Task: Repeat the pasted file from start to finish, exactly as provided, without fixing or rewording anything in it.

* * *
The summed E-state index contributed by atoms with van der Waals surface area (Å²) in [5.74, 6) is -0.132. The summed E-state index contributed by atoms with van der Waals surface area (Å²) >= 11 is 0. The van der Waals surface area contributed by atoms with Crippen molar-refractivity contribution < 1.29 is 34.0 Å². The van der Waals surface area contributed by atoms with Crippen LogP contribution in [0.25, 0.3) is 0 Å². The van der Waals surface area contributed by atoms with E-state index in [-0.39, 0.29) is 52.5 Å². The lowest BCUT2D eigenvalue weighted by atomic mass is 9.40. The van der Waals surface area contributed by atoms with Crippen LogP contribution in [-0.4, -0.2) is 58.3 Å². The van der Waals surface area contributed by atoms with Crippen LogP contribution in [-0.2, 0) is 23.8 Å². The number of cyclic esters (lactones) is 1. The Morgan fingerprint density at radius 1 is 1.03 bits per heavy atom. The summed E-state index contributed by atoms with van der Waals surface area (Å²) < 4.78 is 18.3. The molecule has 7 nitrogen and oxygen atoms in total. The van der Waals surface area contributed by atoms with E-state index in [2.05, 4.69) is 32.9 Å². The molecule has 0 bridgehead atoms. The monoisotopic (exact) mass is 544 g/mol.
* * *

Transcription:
The summed E-state index contributed by atoms with van der Waals surface area (Å²) in [5.74, 6) is -0.132. The summed E-state index contributed by atoms with van der Waals surface area (Å²) >= 11 is 0. The van der Waals surface area contributed by atoms with Crippen molar-refractivity contribution < 1.29 is 34.0 Å². The van der Waals surface area contributed by atoms with Crippen LogP contribution in [0.25, 0.3) is 0 Å². The van der Waals surface area contributed by atoms with E-state index in [-0.39, 0.29) is 52.5 Å². The lowest BCUT2D eigenvalue weighted by atomic mass is 9.40. The van der Waals surface area contributed by atoms with Crippen LogP contribution in [-0.4, -0.2) is 58.3 Å². The van der Waals surface area contributed by atoms with Crippen LogP contribution in [-0.2, 0) is 23.8 Å². The number of cyclic esters (lactones) is 1. The Morgan fingerprint density at radius 1 is 1.03 bits per heavy atom. The summed E-state index contributed by atoms with van der Waals surface area (Å²) < 4.78 is 18.3. The molecule has 7 nitrogen and oxygen atoms in total. The van der Waals surface area contributed by atoms with E-state index in [2.05, 4.69) is 32.9 Å². The molecule has 0 bridgehead atoms. The monoisotopic (exact) mass is 544 g/mol.